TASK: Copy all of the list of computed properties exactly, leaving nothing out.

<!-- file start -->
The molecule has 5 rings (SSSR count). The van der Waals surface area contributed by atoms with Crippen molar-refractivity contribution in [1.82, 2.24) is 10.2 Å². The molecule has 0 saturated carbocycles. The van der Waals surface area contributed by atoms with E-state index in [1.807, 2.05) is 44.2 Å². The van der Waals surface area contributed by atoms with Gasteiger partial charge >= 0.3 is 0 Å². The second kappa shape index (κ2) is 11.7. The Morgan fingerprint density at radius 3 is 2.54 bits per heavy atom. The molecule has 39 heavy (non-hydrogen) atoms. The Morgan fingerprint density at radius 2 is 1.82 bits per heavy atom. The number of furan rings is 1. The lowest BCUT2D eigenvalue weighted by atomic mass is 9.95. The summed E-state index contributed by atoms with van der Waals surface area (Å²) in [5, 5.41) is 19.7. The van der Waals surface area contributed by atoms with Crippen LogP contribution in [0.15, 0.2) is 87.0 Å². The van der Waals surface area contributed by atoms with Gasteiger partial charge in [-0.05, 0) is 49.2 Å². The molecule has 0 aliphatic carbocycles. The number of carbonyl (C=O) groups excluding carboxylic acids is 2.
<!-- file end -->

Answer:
The molecule has 5 rings (SSSR count). The van der Waals surface area contributed by atoms with Crippen molar-refractivity contribution in [1.82, 2.24) is 10.2 Å². The molecule has 0 saturated carbocycles. The van der Waals surface area contributed by atoms with E-state index in [1.807, 2.05) is 44.2 Å². The van der Waals surface area contributed by atoms with Gasteiger partial charge >= 0.3 is 0 Å². The second kappa shape index (κ2) is 11.7. The Morgan fingerprint density at radius 3 is 2.54 bits per heavy atom. The molecule has 39 heavy (non-hydrogen) atoms. The Morgan fingerprint density at radius 2 is 1.82 bits per heavy atom. The number of furan rings is 1. The lowest BCUT2D eigenvalue weighted by atomic mass is 9.95. The summed E-state index contributed by atoms with van der Waals surface area (Å²) in [5, 5.41) is 19.7. The van der Waals surface area contributed by atoms with Crippen LogP contribution in [0.15, 0.2) is 87.0 Å². The van der Waals surface area contributed by atoms with Gasteiger partial charge in [-0.05, 0) is 49.2 Å². The molecule has 0 aliphatic carbocycles. The number of carbonyl (C=O) groups excluding carboxylic acids is 2.